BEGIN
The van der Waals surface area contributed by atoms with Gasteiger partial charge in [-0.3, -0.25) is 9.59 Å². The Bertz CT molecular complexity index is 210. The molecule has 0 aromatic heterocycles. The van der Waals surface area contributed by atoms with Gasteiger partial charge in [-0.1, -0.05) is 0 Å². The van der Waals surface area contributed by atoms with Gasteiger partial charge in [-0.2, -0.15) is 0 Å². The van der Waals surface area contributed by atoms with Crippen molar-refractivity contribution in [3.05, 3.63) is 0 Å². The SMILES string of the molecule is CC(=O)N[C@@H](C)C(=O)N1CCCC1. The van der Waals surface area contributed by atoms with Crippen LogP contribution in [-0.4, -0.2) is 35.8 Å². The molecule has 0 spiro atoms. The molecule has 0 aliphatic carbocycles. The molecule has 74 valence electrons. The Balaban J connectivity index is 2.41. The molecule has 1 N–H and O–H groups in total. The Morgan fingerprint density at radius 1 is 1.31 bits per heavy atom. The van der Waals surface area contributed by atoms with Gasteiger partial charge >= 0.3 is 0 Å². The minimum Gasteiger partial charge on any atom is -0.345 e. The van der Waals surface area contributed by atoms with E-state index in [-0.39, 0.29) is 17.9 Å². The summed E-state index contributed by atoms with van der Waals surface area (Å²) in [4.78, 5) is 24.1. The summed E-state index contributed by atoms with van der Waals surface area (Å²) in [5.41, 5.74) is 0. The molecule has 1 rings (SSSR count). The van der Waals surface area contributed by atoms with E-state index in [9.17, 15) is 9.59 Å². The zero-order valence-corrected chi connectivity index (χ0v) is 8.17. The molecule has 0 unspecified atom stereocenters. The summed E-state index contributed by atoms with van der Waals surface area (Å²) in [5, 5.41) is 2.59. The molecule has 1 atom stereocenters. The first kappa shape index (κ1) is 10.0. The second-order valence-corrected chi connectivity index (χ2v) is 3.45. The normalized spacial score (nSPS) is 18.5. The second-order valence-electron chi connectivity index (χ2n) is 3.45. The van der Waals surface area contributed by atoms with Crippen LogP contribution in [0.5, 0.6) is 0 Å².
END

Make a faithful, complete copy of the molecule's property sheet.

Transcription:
The van der Waals surface area contributed by atoms with Gasteiger partial charge in [-0.3, -0.25) is 9.59 Å². The Bertz CT molecular complexity index is 210. The molecule has 0 aromatic heterocycles. The van der Waals surface area contributed by atoms with Gasteiger partial charge in [-0.1, -0.05) is 0 Å². The van der Waals surface area contributed by atoms with Gasteiger partial charge in [-0.2, -0.15) is 0 Å². The van der Waals surface area contributed by atoms with Crippen molar-refractivity contribution in [3.05, 3.63) is 0 Å². The SMILES string of the molecule is CC(=O)N[C@@H](C)C(=O)N1CCCC1. The van der Waals surface area contributed by atoms with Crippen LogP contribution in [-0.4, -0.2) is 35.8 Å². The molecule has 0 spiro atoms. The molecule has 0 aliphatic carbocycles. The molecule has 74 valence electrons. The Balaban J connectivity index is 2.41. The molecule has 1 N–H and O–H groups in total. The Morgan fingerprint density at radius 1 is 1.31 bits per heavy atom. The van der Waals surface area contributed by atoms with Gasteiger partial charge >= 0.3 is 0 Å². The minimum Gasteiger partial charge on any atom is -0.345 e. The van der Waals surface area contributed by atoms with E-state index in [-0.39, 0.29) is 17.9 Å². The summed E-state index contributed by atoms with van der Waals surface area (Å²) in [4.78, 5) is 24.1. The summed E-state index contributed by atoms with van der Waals surface area (Å²) in [5.41, 5.74) is 0. The molecule has 1 rings (SSSR count). The van der Waals surface area contributed by atoms with E-state index in [9.17, 15) is 9.59 Å². The zero-order valence-corrected chi connectivity index (χ0v) is 8.17. The molecule has 0 unspecified atom stereocenters. The summed E-state index contributed by atoms with van der Waals surface area (Å²) in [5, 5.41) is 2.59. The molecule has 1 atom stereocenters. The first kappa shape index (κ1) is 10.0. The second-order valence-corrected chi connectivity index (χ2v) is 3.45. The normalized spacial score (nSPS) is 18.5. The second-order valence-electron chi connectivity index (χ2n) is 3.45. The van der Waals surface area contributed by atoms with Crippen LogP contribution in [0.5, 0.6) is 0 Å².